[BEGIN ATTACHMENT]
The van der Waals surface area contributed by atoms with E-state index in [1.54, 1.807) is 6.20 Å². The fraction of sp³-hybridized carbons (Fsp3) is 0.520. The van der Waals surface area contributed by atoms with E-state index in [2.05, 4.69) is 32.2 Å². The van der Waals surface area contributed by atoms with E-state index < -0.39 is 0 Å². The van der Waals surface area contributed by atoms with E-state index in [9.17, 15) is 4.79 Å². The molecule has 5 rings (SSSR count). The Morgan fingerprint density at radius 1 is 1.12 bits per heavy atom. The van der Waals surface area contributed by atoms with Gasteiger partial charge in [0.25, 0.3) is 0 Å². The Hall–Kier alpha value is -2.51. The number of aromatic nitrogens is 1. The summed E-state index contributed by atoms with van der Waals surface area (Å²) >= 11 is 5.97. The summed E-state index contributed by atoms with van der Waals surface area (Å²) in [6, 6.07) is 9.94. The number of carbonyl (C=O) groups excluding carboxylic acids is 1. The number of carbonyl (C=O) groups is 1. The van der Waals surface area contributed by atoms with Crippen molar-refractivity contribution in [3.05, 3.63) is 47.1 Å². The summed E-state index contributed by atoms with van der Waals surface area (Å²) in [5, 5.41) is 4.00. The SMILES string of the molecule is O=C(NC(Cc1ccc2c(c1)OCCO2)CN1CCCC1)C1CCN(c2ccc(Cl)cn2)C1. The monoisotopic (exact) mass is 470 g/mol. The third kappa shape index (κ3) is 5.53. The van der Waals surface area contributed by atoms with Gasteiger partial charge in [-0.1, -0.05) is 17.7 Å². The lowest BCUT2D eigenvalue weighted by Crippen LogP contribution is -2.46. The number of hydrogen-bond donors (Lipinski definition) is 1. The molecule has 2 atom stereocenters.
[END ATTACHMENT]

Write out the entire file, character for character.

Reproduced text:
The van der Waals surface area contributed by atoms with E-state index in [1.54, 1.807) is 6.20 Å². The fraction of sp³-hybridized carbons (Fsp3) is 0.520. The van der Waals surface area contributed by atoms with E-state index in [2.05, 4.69) is 32.2 Å². The van der Waals surface area contributed by atoms with E-state index < -0.39 is 0 Å². The van der Waals surface area contributed by atoms with E-state index in [9.17, 15) is 4.79 Å². The molecule has 5 rings (SSSR count). The Morgan fingerprint density at radius 1 is 1.12 bits per heavy atom. The van der Waals surface area contributed by atoms with Gasteiger partial charge in [0.25, 0.3) is 0 Å². The Hall–Kier alpha value is -2.51. The number of aromatic nitrogens is 1. The summed E-state index contributed by atoms with van der Waals surface area (Å²) >= 11 is 5.97. The summed E-state index contributed by atoms with van der Waals surface area (Å²) in [6, 6.07) is 9.94. The number of carbonyl (C=O) groups excluding carboxylic acids is 1. The number of carbonyl (C=O) groups is 1. The van der Waals surface area contributed by atoms with Crippen molar-refractivity contribution in [3.05, 3.63) is 47.1 Å². The summed E-state index contributed by atoms with van der Waals surface area (Å²) in [5, 5.41) is 4.00. The SMILES string of the molecule is O=C(NC(Cc1ccc2c(c1)OCCO2)CN1CCCC1)C1CCN(c2ccc(Cl)cn2)C1. The monoisotopic (exact) mass is 470 g/mol. The third kappa shape index (κ3) is 5.53. The van der Waals surface area contributed by atoms with Gasteiger partial charge in [-0.1, -0.05) is 17.7 Å². The lowest BCUT2D eigenvalue weighted by Crippen LogP contribution is -2.46. The number of hydrogen-bond donors (Lipinski definition) is 1. The molecule has 2 atom stereocenters.